Getting certified as a notary carries many appreciable benefits. It may help you qualify for a particular job, or you can charge for your services independently. Here are some things to know about becoming a notary.
Why Notaries Are Used
Notaries serve as witnesses to the signing of certain documents. It may be necessary to notarize legal documents such as loan agreements, trust documents, and affidavits.
Steps to Becoming a Notary
Each state has different requirements for becoming a notary. Usually, people must be a legal resident of the state in which they are applying, but there are some states that accept applications from people who reside in neighboring states. There is an application fee, and a background check may be involved. It may also be necessary to complete a training course, but they can typically be completed rather quickly.
In order to notarize a document, notarizes will need to include information about their credentials which may include a license number. Many states require the use of a stamp or a seal that creates a unique physical impression on the document. Notaries may use a notary stamp and seal package that is consistent with their state’s requirements, or they may choose to use one for convenience and security even if a stamp and seal is not required.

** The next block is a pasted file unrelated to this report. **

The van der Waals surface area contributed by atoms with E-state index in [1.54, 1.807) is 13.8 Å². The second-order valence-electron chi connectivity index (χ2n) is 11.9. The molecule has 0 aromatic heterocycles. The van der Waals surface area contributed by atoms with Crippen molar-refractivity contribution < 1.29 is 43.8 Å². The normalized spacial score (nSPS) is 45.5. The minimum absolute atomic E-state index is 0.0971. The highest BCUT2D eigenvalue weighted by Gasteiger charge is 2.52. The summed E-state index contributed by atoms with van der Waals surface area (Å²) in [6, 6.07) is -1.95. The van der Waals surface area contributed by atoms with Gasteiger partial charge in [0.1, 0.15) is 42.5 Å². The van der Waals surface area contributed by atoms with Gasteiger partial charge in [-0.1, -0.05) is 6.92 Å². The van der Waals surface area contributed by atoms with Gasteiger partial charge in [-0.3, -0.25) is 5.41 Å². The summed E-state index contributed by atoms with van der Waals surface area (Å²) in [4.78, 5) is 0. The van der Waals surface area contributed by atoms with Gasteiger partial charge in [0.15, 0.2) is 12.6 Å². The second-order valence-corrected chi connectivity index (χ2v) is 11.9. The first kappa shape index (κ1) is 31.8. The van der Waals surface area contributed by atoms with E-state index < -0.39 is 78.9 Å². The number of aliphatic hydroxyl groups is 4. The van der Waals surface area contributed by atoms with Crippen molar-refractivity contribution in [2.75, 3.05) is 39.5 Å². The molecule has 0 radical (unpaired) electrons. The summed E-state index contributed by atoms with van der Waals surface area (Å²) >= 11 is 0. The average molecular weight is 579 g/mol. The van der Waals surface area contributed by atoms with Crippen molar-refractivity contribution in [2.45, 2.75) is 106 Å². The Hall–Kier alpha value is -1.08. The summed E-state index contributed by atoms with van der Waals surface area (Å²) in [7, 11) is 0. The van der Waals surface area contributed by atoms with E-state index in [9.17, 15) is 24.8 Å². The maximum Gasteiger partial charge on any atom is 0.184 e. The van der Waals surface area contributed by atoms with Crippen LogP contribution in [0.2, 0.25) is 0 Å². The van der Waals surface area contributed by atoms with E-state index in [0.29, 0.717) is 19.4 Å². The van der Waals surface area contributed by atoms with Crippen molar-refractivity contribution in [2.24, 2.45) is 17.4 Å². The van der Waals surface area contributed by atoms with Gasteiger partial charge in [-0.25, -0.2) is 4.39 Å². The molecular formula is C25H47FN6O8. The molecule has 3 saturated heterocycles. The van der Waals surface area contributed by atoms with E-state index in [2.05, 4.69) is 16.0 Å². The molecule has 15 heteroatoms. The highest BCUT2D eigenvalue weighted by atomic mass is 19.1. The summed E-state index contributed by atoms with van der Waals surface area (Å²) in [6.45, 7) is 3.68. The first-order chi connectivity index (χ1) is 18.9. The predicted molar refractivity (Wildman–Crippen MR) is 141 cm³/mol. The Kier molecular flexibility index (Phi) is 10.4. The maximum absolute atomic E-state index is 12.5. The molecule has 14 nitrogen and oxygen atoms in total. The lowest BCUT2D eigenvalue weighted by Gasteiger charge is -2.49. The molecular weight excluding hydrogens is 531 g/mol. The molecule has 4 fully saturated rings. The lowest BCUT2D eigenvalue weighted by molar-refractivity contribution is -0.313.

Notaries should keep track of all of the documents that they have notarized. It’s possible that they may be requested to verify a notarization for legal purposes.
Notary certifications expire after a certain period of time which varies by state. Before a credential expires, a notary should file for an extension of their certification, which may entail paying a small fee or posting a bond.
If you’re considering becoming a notary, learn about your state’s requirements and the easiest way to complete the application process.